prettymonster
08-07-05, 05:21 PM
I was googling medication for Tourettes because I have it and i've found with the huge amount of stress i'm under right now i'm having a ton of trouble controlling it.

Well I came across this and woudn't normally have joined but I was laughing so loud at Dex's posts the kids think i need to be locked away lol

I do that SAME thing with the computer, I'm a geek too eh? There's times i have to step away from the computer cause I keep clicking things...

I've found things that make noise ...repetitive noise seem to help calm the tics. Like tapping on a drum or clicking a pen.

Anyways...I'm new, HI!

adhdxyz
08-07-05, 08:25 PM
I have adhd. My husband has add. My 12 year old son has adhd. We are all medicated. My 14 year old daughter shows signs of adhd but is not yet diagnosed or medicated.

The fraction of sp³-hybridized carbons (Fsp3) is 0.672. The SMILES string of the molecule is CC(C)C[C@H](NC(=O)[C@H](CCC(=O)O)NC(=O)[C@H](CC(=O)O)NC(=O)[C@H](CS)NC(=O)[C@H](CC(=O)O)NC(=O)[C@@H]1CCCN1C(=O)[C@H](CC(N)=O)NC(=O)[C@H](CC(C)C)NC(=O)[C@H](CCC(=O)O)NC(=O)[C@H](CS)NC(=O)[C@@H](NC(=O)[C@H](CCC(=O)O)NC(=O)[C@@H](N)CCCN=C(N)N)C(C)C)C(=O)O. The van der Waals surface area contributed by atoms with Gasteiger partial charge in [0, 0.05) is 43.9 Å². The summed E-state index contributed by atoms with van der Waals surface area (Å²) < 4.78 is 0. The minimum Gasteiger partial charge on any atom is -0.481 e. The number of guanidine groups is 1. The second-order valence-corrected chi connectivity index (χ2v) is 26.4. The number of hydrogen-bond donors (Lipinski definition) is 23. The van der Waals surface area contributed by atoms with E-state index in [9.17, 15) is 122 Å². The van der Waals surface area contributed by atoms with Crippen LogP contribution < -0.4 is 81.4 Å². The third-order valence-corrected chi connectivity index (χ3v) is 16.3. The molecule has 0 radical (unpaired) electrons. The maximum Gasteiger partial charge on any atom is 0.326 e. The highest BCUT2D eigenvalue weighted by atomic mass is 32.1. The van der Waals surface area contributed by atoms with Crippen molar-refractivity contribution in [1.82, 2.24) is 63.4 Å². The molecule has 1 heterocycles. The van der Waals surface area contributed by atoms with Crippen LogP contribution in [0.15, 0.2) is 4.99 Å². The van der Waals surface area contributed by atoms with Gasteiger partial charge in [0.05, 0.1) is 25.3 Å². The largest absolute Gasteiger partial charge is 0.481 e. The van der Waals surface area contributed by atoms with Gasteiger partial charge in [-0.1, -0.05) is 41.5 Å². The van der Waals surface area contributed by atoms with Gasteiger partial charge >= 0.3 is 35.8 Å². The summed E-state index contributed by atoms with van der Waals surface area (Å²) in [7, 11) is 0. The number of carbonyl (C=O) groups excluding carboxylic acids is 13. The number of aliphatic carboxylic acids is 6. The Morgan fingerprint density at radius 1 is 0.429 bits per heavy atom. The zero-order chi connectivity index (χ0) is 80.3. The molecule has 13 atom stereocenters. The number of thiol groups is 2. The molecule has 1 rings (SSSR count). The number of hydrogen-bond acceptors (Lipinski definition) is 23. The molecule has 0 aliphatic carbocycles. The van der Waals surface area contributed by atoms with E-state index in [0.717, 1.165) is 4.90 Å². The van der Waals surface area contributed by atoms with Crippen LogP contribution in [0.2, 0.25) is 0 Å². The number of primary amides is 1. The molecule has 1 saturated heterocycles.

I have only been reading up on tics for the past month or so and we definitely have tic issues in our family.

When my daughter was young, perhaps 5 or so, she went through a phase of shooting her tongue out of her mouth like she was a frog catching a fly. It was the strangest thing and she eventually stopped doing that.

I have always been a sniffer. I have sinus trouble and have had 2 sinus surgeries but the more I read about tics, I am thinking that my constant stiffing is more of a tic than a sinus issue. Since I started Adderall, I have also started doing two tics. One was mentioned in one of the threads. I constantly feel the back of my bottom teeth with my tongue. Plus I have been pulling my bottom lip into my mouth like I am biting it. I am not biting it but I am holding it for some reason. My sister constantly tells me to stop. :)

My husband remembers that when he was young he made strange tic noises. He can't remember the type of noise but remembers his 7 brothers yelling at him constantly to stop.